The taxis and Ubers we took to and from the airport were… an experience. The traffic was crowded and pretty lawless. After six near-miss accidents in the first ten minutes, I was able to relax a tiny bit. Our group of five is a tight squeeze, even for a “sedan grande,” so we tried to sing along to the radio as best we could and not look at the remaining minutes on the GPS.

The first day we spent time in the historic city center. Even early, there were people out walking around. We stumbled upon the filming of a movie (soap opera?) in the Plaza de Armas while we waited for stuff to open. Our first stop was a tour of the Casa de Aliaga. Sofia our guide filled us in on Peruvian history and politics as we wondered around a historic home that was kept in the same family for 17 generations with a lot of the original woodwork and furniture. She explained how Lima gets sticky with humidity, but it hasn’t rained there in almost 100 years (most of the precipitation there is mist) eventhough it’s pretty overcast year-round. 

(No, Josh and Will didn’t match the whole trip.)

We also toured the Cathedral and the Archbishop’s Palace. Both offered tours in English to explain the Spanish introduction of Catholicism to the Quechua people. I loved learning about how the Jesuits used the local symbols to explain Catholic teachings. I had no idea how much it influenced the Church today. The Archbishop’s Palace hosted a big art display with lots of old carved figurines with hair from real people. It was as creepy as it sounds. We ducked into the Basilica de San Francisco since we were in the neighborhood. 

The last day of the trip we were back in Lima to explore Mira Flores. The ruins of Huaca Pucllana are right in the middle of the city. There was an ancient temple there that they rebuilt in the exact place every thirty years, leaving behind layers and layers of ruins.  We also shopped around in the local craft market and caught a glimpse of the Pacific Ocean. 

baaaaack in the USA

We landed on Saturday morning and spent the rest of the day trying to be functioning humans after an overnight flight. It’s not as easy as it sounds. I waded through piles of dirty laundry and emptied all our bags. Josh went to the grocery store for pizza and bananas.

Coming home is both wonderful and miserable.

I treasure being back in a place where I can drink as much as I want of the (FREEE FREE FREE) tap water.  I missed the land of hovering waiters refilling my water cup all the time. My insides are readjusting to my normal diet. No alpaca, no guinea pig, no white bread, less avocados, etc.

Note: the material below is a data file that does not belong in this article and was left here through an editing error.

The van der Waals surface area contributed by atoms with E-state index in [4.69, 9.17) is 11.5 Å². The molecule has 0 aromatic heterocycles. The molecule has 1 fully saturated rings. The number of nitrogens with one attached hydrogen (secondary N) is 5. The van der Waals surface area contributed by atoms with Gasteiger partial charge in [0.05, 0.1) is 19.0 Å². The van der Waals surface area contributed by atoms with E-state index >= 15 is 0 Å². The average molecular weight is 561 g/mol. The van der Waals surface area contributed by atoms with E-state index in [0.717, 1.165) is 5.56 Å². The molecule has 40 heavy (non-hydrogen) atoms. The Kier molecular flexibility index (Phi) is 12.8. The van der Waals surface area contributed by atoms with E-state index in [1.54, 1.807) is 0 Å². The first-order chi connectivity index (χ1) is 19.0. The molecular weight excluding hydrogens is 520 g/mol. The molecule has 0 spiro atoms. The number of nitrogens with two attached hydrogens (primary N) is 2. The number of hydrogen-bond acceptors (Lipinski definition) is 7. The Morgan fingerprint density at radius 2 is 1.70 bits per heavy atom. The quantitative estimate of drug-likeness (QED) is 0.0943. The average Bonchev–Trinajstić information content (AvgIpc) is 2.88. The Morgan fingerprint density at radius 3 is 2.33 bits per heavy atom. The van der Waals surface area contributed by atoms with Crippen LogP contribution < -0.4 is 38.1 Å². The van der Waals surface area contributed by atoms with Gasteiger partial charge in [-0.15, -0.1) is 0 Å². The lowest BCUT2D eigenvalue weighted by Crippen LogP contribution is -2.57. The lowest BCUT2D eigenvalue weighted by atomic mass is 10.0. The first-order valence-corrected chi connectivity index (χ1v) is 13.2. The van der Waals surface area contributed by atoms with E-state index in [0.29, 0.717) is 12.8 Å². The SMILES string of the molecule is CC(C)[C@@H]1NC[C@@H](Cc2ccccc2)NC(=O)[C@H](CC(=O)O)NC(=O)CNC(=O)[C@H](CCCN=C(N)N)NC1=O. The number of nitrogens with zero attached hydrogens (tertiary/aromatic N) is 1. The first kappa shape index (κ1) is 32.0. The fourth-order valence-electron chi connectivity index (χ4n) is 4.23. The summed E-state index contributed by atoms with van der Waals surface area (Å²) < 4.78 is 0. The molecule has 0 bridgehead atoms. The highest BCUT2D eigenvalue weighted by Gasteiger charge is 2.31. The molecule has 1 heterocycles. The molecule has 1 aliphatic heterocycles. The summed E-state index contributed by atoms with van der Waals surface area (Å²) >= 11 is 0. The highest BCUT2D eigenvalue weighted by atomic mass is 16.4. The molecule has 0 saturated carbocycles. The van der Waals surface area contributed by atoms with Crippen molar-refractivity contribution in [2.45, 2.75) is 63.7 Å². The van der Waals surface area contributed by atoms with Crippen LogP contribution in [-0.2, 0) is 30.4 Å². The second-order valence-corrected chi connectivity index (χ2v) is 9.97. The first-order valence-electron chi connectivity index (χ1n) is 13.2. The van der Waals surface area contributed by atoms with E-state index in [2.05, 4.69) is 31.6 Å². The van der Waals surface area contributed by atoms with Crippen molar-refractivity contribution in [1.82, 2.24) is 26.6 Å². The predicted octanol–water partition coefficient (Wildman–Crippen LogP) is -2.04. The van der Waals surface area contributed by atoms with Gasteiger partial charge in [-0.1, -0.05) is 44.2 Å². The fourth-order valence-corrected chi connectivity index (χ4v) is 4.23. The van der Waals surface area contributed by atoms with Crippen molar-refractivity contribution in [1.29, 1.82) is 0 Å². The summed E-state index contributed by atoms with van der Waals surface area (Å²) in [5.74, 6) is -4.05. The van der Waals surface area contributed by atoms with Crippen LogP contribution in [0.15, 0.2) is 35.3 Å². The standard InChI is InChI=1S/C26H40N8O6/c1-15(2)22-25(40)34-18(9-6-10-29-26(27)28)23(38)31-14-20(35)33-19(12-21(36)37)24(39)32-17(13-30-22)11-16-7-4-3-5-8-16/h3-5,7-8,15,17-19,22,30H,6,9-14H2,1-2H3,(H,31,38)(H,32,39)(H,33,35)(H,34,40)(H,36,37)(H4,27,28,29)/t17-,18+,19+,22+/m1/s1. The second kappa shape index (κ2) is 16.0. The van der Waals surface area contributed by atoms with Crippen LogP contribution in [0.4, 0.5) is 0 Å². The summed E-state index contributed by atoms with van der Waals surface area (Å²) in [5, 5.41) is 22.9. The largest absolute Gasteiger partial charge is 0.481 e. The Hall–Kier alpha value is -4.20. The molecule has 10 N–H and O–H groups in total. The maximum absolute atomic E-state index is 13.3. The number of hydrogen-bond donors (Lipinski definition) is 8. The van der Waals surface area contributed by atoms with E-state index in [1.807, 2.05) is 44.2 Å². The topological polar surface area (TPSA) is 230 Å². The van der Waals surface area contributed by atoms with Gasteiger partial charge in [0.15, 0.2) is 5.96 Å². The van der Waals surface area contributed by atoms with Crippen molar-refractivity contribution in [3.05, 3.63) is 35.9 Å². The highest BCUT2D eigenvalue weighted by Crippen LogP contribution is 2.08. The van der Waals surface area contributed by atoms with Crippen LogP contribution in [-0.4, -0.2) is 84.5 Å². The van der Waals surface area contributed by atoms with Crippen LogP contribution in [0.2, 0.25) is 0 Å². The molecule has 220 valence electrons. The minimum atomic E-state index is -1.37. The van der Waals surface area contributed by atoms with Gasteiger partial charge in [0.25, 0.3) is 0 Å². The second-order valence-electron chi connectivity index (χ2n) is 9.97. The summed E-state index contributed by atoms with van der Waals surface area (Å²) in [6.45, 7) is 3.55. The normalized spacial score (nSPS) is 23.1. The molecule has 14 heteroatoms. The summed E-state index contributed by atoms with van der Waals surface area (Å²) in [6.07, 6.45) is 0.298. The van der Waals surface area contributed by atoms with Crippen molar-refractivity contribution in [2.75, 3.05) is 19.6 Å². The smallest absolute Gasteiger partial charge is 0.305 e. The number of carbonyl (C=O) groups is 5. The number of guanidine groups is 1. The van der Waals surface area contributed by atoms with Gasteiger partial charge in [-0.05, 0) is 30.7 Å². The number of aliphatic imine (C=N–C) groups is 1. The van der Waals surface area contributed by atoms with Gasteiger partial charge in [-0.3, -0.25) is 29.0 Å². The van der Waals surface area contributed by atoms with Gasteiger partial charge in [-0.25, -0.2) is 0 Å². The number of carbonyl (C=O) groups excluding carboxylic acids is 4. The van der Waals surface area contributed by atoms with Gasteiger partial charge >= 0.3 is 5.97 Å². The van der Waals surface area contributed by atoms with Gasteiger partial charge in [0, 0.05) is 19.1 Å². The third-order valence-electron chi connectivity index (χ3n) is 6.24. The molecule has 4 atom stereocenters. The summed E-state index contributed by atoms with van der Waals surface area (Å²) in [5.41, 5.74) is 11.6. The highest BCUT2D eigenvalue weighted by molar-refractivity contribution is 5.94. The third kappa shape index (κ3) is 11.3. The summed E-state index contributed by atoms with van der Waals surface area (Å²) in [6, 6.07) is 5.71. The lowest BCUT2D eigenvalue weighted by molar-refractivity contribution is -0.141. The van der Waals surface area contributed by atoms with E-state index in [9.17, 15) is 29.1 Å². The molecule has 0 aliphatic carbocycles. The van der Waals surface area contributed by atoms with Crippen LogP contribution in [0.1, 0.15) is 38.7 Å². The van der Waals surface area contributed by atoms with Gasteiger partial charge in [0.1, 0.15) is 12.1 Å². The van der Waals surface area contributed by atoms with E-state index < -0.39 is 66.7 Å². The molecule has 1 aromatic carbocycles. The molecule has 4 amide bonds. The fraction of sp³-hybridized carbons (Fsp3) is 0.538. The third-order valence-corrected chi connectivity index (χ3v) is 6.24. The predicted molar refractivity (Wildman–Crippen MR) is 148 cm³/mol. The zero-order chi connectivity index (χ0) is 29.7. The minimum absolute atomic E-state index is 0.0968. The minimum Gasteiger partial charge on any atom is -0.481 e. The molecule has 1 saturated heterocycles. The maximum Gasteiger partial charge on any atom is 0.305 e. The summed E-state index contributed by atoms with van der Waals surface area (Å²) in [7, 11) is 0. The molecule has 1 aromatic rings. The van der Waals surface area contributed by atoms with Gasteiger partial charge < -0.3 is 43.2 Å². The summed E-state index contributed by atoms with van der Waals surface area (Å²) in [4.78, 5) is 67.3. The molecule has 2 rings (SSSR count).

Easing back into work today was alright. But I’d rather be planning the day’s activities and routing it out on google maps.

It’s nice, I guess, to pick clothes out of my closet instead of my suitcase, but that doesn’t really bother me. I do enjoy tossing dirties into a laundry basket instead of rearranging them in my backpack.

I miss waking up in a bunk bed in a room full of my siblings at 5am to hike.  Maybe Josh and I should look into some bunk beds for visitors and the overall hostel aesthetic?

Back here there’s an ease of pretty much every little thing from paying for purchases to asking for directions to not smothering my self in bug spray and sunscreen. It’s missing the thrill of waking up in a weird place to do and see new things. While unexpected things happen no matter where you are, it’s unlikely I’ll end up riding a horse today like we did last Thursday.

It’s good to be back. Now begins the process of wading through the hours of video footage and all the photos. I need another week off to get it done.

 

do whatever you want day

Someone asked me what I would do all day if I could get paid to do anything. I said read and internet creep, but I like to think my perfect day would be a little wilder.

I’d wake up naturally at 5am because my bladder would be hurting from having to go to the bathroom so bad. After relieving myself, I’d get back in bed and fall back asleep knowing that I still had beautiful pillow hours ahead of me.  Love that feeling.

At 8am I’d wake up for real. I’d lay in bed and read for a few minutes while Josh made me an omelet.  Thanks, Josh.

At 9, I’d do some light internet creeping and maybe work on one of the many projects on my plate that I do for funsies.

At 11, Oprah would text me asking if I wanted to go for a brisk walk. Well yes, I would! We’d meet up in matching velour track suits and hit the trail. During the walk, we’d swing our arms a lot and talk about our favorite books and podcasts, catch up on friendly gossip and swap stories on what it’s like being media moguls. She’d insist I join her for the Influential Women’s something-something dinner that night. Oh fine, O!

Light lunch, I’m not picky.

I’d kick off the afternoon with some reading on the patio, preferably in a hammock. Then a one-hour nap. Josh would wake me up singing Good Morning from Singing in the Rain and suggest we walk to Wendy’s for frostys. Naturally, I’m game.

We are somewhere near a lake, so Josh and I would jump off the dock and bob in the water sipping lake beer. Maybe some friends or family would join us. Look, I don’t know if we’re part of their best day plans?

At five I’d take a shower and get ready for the event that night. Julie would help me with hair and makeup. I can’t look like a complete oger, there might be cameras. Oprah would send a car to pick me up.

Oprah and Gayle are seated at my table, of course. Gayle and I are very friendly and not competitive for Oprah’s attention at all. Beyonce slides in right before salads begin. Gloria Steinem is telling stories, and Michelle Obama is checking her instagram. Lena Dunham invites me to a concert after the dinner with her, I say yes. She seems down to earth and the tickets are on her.

Turns out it’s a Bleachers concert, which makes sense. All my favorite dance floor friends happen to be there and we pretend like it’s Alley Bar during our prime. At 1am, the show is over and we all go home. I put on my softest nightgown and fall asleep.

four-year texaversary!

Can you believe it’s been four years since I moved to Texas? I have to celebrate this every year because it simultaneously feels like I’ve lived here a lifetime and a week.

This year in Texas…

I voted in Texas. Not that it really counted for much, but hey!

I ate mountains of queso and tacos. And Takis. And avocados. And the cucumber lime Gatorade that I love so much.

We hosted a bunch of friends on our air mat and couch. If you love Mexican food and warm weather, make your reservation today!

Some friends met us for wine walks, and we pretended to like wine.